Yeah, but Kvothe's 'failures' are all of the, generally speaking, endearing type. He's shy and vulnerable with D-what's-her-name. He gets in trouble at school because he stood up for himself and fought back. He struggles with work at school because he's busy scraping pennies together to pay for things. Kvothe's failings are all very humanizing elements in the sense that we've all been there and think, "yeah, brother, I know what you mean. Ain't that the truth." *head nodding sagely*

    I'll admit its slick...too slick.
    He also blames himself when he's careless and people get injured, etc. In all, Kvothe seems to me like a very self-aware person and considering that he's a legend, that he's great at so many things, and that he thinks himself good at those things seem to be a fairly objective view of himself. If he had some sort of bad characteristic to inform of to the reader, I don't doubt he would inform us of it.

    So what people see as braggart, which in some ways he is, I see more of a self aware character... be it the good or the bad. Now, how much he embellishes the stories, that I can't tell. But all evidence points towards him being as good/bad as he portrays himself to be. And he's very hard on himself, and as we've learned he has lived a very hard life, so if he's worst characteristic is that he's seems himself to be great, I really don't see much of a problem particularly when it seems to have been earned.

    Also, for all the good he is, he's also quite the hard worker.

    I'm only talking from The Name of the Wind perspective I got, haven't read the sequel yet.

  11. #41
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    from the perspective of someoen who only read 400 or so pages in the first book, Kvothe pissed me so damn much.

    He was the exact kind of 'perfect' character that digust me, and as *everything* was about him, i gave up on too painful a read.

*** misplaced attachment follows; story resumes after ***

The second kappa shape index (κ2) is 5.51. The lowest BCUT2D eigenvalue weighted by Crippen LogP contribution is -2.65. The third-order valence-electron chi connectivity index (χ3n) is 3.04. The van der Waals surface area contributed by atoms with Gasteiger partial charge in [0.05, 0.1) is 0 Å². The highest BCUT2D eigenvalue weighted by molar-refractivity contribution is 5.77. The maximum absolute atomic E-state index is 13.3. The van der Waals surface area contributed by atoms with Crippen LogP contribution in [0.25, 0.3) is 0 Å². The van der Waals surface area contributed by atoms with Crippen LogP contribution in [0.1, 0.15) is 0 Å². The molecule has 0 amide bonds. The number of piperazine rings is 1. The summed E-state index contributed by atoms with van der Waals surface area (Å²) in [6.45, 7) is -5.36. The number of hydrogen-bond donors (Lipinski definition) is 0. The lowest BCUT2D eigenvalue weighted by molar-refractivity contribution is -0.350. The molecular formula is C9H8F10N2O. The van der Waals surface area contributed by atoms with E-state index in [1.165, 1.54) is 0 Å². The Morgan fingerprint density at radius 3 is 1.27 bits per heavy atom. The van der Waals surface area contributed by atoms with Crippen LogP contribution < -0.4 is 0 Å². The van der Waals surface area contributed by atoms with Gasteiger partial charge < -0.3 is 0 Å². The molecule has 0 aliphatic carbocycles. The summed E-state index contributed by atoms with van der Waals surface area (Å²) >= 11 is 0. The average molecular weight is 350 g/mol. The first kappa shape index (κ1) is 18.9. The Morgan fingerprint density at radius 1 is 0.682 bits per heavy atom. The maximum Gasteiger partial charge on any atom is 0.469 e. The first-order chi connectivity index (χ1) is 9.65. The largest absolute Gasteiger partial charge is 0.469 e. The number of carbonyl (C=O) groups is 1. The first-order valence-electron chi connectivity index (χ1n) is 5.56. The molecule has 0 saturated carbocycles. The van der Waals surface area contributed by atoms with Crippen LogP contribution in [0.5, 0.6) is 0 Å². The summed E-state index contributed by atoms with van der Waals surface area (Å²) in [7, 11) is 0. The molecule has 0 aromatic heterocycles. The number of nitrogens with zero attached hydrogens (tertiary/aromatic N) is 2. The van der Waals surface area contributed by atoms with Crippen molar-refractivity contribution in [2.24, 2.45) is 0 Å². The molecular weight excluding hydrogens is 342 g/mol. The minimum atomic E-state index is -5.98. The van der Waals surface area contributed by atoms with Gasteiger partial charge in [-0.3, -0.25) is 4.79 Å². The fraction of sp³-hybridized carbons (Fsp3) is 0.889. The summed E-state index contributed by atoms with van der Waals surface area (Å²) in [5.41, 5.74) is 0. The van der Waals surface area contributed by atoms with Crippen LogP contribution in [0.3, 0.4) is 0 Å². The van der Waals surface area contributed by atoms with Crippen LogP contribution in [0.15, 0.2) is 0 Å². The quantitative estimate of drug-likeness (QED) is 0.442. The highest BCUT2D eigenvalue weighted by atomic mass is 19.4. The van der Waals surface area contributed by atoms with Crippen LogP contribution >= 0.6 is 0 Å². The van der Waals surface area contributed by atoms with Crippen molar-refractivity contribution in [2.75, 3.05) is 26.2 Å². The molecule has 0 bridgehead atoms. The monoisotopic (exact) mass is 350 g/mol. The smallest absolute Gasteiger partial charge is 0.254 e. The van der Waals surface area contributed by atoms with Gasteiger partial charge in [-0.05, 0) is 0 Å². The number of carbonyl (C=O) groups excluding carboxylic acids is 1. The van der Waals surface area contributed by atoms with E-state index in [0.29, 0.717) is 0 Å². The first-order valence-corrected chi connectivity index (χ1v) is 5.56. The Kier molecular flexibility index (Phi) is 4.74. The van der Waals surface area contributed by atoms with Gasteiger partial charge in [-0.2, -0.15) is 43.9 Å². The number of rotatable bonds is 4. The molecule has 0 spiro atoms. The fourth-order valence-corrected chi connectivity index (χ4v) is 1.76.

12. #42
    Quote Originally Posted by Loerwyn View Post
    Richard is good at everything he does (Even women), and I've yet to see anything that suggests Kvothe isn't good at everything he does (Even women). You could attribute one to bad writing and one to a self-important PoV character, sure, but it's still not a great thing to do.
    Ehn. Kvothe is not Richard, and Rothfuss is not Goodkind. I'm not going anywhere further with that point.

    Doesn't surprise me. Although Tigana was not one of my favorites of Kay either. But to the point, it just shows that the style isn't really to his liking rather than the book actually being bad.

    There's plenty of things I've watched (As an example) with glowing reviews that are tripe. If you look at the current broadcasting schedule in the UK, you'll see what I mean. Lots of people enjoy that stuff, lots of people rate it, but it doesn't mean it's great. Snog, Marry, Avoid? That's good? Apparently so.

    But thank you, it's probably for the best that I don't read the Kingthingy Thingy.
    Again, that doesn't make it tripe. That means that it wasn't enjoyable for you. There is a huge difference. Just because I didn't enjoy Scott Bakker doesn't mean his books are bad. Just because I didn't enjoy the movie Aviator doesn't mean it is a horrible movie. They just aren't built around my taste, and despite this, I'll gladly recognize that there is obvious talent involved in their writing/ producing/etc.

  13. #43
    Just to clarify something mentioned earlier...

    This story will be concluded in book three. Which at the moment is called The Doors of Stone. I don't expect the name will change. Rothfuss has made it crystal clear that KKC is a trilogy. He has no plans on revisiting the Kvothe story at any point in the future. He does plan to write in the same world again.
    Last edited by 3rdI; July 29th, 2011 at 12:10 AM.

  14. #44
    Quote Originally Posted by PeterWilliam View Post
    Yeah, but Kvothe's 'failures' are all of the, generally speaking, endearing type. He's shy and vulnerable with D-what's-her-name. He gets in trouble at school because he stood up for himself and fought back. He struggles with work at school because he's busy scraping pennies together to pay for things. Kvothe's failings are all very humanizing elements in the sense that we've all been there and think, "yeah, brother, I know what you mean. Ain't that the truth." *head nodding sagely*

    I'll admit its slick...too slick.
    He's also careless at times and prone to letting his temper get the best of him.

  15. #45
    Quote Originally Posted by Arkeus View Post
    He was the exact kind of 'perfect' character that digust me, and as *everything* was about him, i gave up on too painful a read.
    I had the same impulse as you, in large part for the same reason...but I do hate to give up on books, so I finished it. And it really wasn't a bad book, over all -- it just had a main character that the author didn't make me care much about.